In reality, this may be the most common safety feature for monitoring above grounds as so many have cameras pointing around the outside of their homes anyway.

10. Pool Buoy or Safety Ring

Since most above-ground pools aren’t big and are only four feet deep, a lifebuoy may not be needed very often at all. There are all kinds of unique situations though, and some may want to have something next to the pool that they can throw in to allow someone who can’t swim to hold on to keep them above water.

11. Wrist Alarms

Did having a pool surface motion sensor not work for you because it went off too much? A wrist alarm may be a better alternative for you then.

Put a device on your kid’s wrist or dog’s collar and if they fall in the pool, the alarm will go off. I have yet to see one of these in the real world, but the concept seems sound.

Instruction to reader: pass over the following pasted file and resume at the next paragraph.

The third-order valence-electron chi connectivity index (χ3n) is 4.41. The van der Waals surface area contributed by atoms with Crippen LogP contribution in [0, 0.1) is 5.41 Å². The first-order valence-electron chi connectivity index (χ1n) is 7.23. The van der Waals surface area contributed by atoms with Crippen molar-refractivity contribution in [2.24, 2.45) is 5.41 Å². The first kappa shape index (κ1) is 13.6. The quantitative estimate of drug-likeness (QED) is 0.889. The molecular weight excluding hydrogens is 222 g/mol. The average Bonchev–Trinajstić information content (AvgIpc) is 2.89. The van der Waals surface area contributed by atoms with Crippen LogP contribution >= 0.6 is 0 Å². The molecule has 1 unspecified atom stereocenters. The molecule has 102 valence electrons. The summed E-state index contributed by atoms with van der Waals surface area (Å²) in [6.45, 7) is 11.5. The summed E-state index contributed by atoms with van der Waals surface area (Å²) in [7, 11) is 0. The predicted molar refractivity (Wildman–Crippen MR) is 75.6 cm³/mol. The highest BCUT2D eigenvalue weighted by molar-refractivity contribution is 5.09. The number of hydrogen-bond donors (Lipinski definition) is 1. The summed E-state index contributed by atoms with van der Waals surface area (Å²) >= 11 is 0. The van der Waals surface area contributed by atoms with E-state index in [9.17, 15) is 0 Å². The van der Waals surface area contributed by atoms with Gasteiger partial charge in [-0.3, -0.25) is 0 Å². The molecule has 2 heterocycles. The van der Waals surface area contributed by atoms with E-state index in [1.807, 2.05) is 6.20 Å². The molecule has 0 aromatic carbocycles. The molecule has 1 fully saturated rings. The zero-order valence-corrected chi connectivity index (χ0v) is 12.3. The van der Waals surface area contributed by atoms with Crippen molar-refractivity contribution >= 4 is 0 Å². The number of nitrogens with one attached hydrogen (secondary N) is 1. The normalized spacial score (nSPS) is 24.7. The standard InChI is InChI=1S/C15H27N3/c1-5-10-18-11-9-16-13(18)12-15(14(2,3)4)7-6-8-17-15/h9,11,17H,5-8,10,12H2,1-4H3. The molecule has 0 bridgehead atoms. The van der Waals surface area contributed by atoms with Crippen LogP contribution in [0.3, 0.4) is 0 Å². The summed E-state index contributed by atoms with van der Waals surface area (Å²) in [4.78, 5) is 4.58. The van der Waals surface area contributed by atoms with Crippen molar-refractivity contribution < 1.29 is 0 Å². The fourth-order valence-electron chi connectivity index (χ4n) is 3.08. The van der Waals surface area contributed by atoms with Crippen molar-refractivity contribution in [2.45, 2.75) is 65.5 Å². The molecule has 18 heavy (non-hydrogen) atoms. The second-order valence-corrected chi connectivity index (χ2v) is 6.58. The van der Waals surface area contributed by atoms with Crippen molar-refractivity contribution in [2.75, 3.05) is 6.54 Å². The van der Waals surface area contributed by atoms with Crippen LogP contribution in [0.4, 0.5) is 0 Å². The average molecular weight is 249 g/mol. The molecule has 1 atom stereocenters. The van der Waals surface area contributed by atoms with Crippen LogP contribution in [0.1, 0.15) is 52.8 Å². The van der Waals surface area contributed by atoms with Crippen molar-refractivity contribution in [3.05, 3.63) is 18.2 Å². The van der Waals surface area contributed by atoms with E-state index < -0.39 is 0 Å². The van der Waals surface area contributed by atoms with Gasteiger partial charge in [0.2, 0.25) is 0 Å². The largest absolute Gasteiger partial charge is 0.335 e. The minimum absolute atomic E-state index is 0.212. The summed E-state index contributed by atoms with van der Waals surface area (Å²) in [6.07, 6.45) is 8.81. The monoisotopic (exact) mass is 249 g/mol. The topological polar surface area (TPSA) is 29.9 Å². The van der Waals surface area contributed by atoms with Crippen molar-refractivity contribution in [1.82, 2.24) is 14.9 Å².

Personally, I’m not trusting of electronics. This may just be because I’m in my fifties and remember when humans didn’t rely on it. Or it’s because every time something electronic fails even just temporarily, I think about how something mechanical would not have.

If my phone occasionally doesn’t connect to the wi-fi, it’s usually just a short-lived annoyance that is really no big deal. Or if my card won’t read at a convenience store, I can pull out some cash to buy my gas and snack.

If a wrist alarm decides not to work just once though and just for a minute, that could be life-changing. Jus’ sayin’.

12. Bonding

I really don’t want to add bonding to this safety list for above-ground swimming pools, but since some municipalities require it when you get a permit, I’ll go ahead and mention it.